I have no idea what the different conventions are called, but i like spaces around conditions - but not before function parameters for some reason - and no newline for opening braces but newlines for closing braces and elses:

Code: Select all

if (world == FUBAR ) {
    runToBombShelter();
}
else {
    int roundsFired = 0;
    while (!lastManStanding) {
        roundsFired++;
        cout << Cliche.getRandOneLiner();
    }
}

Also, all blocks get braces, but if there's just one statement I might write

Code: Select all

else {return false;}

int addInts(a,b) {return a+b;}

for instance. Aligned braces waste line numbers and look horrific. Am I a bad person?

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Re: The 1 true style

Postby Berengal » Tue Apr 29, 2008 12:23 am UTC

Øsse wrote:I have no idea what the different conventions are called, but i like spaces around conditions - but not before function parameters for some reason - and no newline for opening braces but newlines for closing braces and elses:

Code: Select all

if (world == FUBAR ) {
    runToBombShelter();
}
else {
    int roundsFired = 0;
    while (!lastManStanding) {
        roundsFired++;
        cout << Cliche.getRandOneLiner();
    }
}


That's basically java style. Where you put extra whitespace is unimportant in most styles. At least that's what I suspect from the lack of significant commentary about it.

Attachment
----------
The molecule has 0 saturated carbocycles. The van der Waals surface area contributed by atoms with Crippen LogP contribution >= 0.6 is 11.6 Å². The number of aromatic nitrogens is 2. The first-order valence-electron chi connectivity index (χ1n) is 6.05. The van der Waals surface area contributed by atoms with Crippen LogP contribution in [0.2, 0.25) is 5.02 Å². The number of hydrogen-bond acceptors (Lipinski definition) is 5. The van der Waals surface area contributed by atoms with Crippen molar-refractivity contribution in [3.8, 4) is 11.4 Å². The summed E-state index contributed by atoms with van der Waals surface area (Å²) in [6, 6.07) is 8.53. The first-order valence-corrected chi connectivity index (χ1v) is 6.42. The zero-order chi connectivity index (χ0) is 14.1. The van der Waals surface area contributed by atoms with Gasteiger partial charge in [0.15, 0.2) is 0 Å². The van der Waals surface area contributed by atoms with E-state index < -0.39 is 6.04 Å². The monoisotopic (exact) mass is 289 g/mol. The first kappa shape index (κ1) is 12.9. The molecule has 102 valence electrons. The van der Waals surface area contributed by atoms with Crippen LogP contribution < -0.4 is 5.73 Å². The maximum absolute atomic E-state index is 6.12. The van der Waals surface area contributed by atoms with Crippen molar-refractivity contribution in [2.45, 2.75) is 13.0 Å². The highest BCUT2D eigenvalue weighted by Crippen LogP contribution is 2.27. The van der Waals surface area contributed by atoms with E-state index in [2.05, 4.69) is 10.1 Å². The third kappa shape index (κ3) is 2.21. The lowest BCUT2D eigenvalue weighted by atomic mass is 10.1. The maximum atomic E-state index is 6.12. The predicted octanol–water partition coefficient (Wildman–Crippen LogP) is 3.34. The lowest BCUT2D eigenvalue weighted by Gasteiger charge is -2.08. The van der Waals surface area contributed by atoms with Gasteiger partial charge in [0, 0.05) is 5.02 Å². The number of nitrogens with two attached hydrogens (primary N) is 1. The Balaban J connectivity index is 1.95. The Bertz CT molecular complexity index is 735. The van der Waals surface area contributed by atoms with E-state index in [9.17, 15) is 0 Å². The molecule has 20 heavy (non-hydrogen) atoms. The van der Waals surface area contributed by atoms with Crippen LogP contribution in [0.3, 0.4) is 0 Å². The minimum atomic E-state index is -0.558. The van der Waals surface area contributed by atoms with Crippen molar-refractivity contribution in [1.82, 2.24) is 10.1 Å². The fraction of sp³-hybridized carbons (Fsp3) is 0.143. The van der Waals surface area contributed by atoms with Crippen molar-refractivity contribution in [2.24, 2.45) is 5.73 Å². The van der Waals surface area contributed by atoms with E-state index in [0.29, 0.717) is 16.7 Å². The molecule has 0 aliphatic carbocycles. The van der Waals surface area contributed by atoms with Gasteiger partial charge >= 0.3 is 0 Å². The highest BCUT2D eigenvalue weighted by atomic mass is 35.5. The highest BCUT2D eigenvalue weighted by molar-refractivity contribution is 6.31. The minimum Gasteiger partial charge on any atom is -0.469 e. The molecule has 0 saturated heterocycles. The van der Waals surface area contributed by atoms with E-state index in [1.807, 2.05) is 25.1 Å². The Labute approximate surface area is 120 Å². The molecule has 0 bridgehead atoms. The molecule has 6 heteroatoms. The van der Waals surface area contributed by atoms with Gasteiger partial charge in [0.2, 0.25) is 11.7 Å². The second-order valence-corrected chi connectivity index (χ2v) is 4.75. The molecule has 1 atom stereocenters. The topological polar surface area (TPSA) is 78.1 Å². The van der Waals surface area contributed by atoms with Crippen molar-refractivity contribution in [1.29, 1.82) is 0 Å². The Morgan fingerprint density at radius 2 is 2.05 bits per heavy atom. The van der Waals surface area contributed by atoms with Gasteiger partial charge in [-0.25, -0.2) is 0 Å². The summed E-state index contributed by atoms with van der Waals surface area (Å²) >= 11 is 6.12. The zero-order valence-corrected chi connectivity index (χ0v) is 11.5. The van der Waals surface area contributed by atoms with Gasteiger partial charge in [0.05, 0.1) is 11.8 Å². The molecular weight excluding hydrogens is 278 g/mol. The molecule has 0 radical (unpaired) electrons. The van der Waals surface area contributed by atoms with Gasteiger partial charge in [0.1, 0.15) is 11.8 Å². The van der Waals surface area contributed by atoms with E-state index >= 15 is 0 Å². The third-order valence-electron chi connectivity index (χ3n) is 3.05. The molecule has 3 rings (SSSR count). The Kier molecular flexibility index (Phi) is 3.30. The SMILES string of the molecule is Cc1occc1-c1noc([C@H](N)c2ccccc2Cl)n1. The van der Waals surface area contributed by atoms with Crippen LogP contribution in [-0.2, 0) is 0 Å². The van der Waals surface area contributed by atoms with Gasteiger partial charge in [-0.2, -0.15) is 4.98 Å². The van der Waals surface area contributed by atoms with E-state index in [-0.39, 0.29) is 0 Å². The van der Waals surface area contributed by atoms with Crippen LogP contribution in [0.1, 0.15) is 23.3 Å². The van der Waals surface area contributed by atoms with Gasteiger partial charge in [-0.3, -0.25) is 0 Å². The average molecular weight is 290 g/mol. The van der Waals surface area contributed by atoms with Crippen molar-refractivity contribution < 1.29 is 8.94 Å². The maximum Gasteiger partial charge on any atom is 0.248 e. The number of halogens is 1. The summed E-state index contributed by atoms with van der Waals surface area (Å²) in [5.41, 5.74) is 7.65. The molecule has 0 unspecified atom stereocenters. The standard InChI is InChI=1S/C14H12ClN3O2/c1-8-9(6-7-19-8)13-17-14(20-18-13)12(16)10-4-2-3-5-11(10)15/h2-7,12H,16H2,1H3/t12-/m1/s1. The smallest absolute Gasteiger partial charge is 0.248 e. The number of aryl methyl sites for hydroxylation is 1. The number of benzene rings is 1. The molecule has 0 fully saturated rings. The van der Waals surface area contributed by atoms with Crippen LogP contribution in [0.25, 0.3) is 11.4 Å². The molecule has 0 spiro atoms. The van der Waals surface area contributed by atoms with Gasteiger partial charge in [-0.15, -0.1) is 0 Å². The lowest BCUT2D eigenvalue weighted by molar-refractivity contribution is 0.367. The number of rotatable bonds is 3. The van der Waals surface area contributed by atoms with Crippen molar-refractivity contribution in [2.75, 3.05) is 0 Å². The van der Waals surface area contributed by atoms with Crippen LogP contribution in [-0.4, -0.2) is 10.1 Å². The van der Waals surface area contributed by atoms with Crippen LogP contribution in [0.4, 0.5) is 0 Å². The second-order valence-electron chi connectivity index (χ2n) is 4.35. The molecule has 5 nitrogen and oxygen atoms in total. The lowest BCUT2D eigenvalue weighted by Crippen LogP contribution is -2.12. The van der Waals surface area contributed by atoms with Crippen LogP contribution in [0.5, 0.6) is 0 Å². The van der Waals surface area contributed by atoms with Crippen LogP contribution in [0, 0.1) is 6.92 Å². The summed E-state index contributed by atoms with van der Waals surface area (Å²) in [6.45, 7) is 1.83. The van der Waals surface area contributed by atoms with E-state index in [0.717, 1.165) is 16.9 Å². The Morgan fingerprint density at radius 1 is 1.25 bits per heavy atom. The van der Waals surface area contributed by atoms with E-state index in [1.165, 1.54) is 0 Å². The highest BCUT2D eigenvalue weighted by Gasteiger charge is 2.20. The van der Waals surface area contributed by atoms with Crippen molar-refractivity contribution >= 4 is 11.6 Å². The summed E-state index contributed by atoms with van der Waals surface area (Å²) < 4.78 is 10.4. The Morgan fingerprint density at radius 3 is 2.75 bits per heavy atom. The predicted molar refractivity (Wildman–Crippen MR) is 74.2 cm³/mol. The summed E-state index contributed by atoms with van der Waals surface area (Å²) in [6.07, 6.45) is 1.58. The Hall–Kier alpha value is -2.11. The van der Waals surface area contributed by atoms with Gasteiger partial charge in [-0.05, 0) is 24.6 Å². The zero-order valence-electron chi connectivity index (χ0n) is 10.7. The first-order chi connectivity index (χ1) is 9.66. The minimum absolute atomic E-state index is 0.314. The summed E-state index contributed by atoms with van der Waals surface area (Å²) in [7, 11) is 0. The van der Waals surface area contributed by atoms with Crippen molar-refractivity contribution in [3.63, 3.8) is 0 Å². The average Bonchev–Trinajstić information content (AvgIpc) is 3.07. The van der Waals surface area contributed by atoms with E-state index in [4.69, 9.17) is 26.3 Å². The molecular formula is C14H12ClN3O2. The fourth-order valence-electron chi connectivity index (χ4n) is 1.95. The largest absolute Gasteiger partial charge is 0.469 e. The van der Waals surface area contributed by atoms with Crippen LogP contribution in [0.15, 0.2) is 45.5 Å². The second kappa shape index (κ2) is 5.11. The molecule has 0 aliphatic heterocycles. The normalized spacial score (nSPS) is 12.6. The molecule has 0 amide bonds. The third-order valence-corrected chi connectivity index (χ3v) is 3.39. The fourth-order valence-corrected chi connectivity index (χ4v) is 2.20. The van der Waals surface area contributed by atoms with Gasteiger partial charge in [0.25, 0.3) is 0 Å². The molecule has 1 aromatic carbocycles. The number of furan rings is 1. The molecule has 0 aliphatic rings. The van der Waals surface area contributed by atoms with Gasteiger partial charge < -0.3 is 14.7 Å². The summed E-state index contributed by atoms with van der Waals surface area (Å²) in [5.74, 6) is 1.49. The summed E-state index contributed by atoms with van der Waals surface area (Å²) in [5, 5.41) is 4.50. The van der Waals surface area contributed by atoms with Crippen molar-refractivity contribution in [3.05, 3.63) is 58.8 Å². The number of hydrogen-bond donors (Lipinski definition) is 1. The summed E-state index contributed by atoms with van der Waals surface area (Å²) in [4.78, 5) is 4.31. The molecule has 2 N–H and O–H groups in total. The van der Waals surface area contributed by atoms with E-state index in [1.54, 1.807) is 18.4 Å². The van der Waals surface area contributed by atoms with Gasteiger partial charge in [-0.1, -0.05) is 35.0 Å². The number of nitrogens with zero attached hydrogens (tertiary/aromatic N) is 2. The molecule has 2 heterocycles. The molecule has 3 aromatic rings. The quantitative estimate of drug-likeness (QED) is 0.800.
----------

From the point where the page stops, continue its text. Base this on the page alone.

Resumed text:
I also separate conditions from their keywords but not function arguments from the function. Makes sense to me, as the arguments to a function is an essential part of that argument and should be read as a single "word", while conditional keywords and their statements are two "words".
Oh, and I use java style as well, since, well, I'm writing java, and eclipse already has the formatting set up like that. In python I use python style. Anything else would raise a SyntaxError.

Also, has anyone else noticed how incredibly annoying the java standard library is indented? Excerpt from the ArrayList class:

Code: Select all

    public void ensureCapacity(int minCapacity) {
   modCount++;
   int oldCapacity = elementData.length;
   if (minCapacity > oldCapacity) {
       Object oldData[] = elementData;
       int newCapacity = (oldCapacity * 3)/2 + 1;
           if (newCapacity < minCapacity)
      newCapacity = minCapacity;
            // minCapacity is usually close to size, so this is a win:
            elementData = Arrays.copyOf(elementData, newCapacity);
   }
    }

    public ArrayList(int initialCapacity) {
   super();
        if (initialCapacity < 0)
            throw new IllegalArgumentException("Illegal Capacity: "+